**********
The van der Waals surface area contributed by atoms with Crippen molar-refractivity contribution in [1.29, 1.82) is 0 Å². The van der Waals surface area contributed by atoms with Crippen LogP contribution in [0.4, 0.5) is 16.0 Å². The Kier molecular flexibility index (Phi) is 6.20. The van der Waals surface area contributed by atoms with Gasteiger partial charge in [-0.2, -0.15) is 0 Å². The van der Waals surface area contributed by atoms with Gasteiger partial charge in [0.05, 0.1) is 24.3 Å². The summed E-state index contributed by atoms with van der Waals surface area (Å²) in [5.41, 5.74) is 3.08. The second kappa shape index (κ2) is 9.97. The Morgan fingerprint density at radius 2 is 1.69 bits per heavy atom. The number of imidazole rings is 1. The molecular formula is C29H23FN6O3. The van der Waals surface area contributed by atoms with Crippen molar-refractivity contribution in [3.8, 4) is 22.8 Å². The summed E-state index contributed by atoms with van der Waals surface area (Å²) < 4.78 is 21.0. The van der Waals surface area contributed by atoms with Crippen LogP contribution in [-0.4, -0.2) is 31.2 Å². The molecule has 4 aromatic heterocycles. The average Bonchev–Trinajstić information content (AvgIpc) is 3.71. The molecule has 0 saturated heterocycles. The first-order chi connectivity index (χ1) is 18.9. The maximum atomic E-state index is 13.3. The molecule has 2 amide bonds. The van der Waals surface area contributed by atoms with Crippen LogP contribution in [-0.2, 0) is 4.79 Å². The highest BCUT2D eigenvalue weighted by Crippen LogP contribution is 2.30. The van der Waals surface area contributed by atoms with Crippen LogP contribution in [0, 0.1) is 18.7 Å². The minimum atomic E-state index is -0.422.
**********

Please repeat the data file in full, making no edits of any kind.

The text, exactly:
The van der Waals surface area contributed by atoms with Crippen molar-refractivity contribution in [1.29, 1.82) is 0 Å². The van der Waals surface area contributed by atoms with Crippen LogP contribution in [0.4, 0.5) is 16.0 Å². The Kier molecular flexibility index (Phi) is 6.20. The van der Waals surface area contributed by atoms with Gasteiger partial charge in [-0.2, -0.15) is 0 Å². The van der Waals surface area contributed by atoms with Gasteiger partial charge in [0.05, 0.1) is 24.3 Å². The summed E-state index contributed by atoms with van der Waals surface area (Å²) in [5.41, 5.74) is 3.08. The second kappa shape index (κ2) is 9.97. The Morgan fingerprint density at radius 2 is 1.69 bits per heavy atom. The number of imidazole rings is 1. The molecular formula is C29H23FN6O3. The van der Waals surface area contributed by atoms with Crippen molar-refractivity contribution in [3.8, 4) is 22.8 Å². The summed E-state index contributed by atoms with van der Waals surface area (Å²) < 4.78 is 21.0. The van der Waals surface area contributed by atoms with Crippen LogP contribution in [-0.4, -0.2) is 31.2 Å². The molecule has 4 aromatic heterocycles. The average Bonchev–Trinajstić information content (AvgIpc) is 3.71. The molecule has 0 saturated heterocycles. The first-order chi connectivity index (χ1) is 18.9. The maximum atomic E-state index is 13.3. The molecule has 2 amide bonds. The van der Waals surface area contributed by atoms with Crippen LogP contribution in [-0.2, 0) is 4.79 Å². The highest BCUT2D eigenvalue weighted by Crippen LogP contribution is 2.30. The van der Waals surface area contributed by atoms with Crippen LogP contribution in [0, 0.1) is 18.7 Å². The minimum atomic E-state index is -0.422.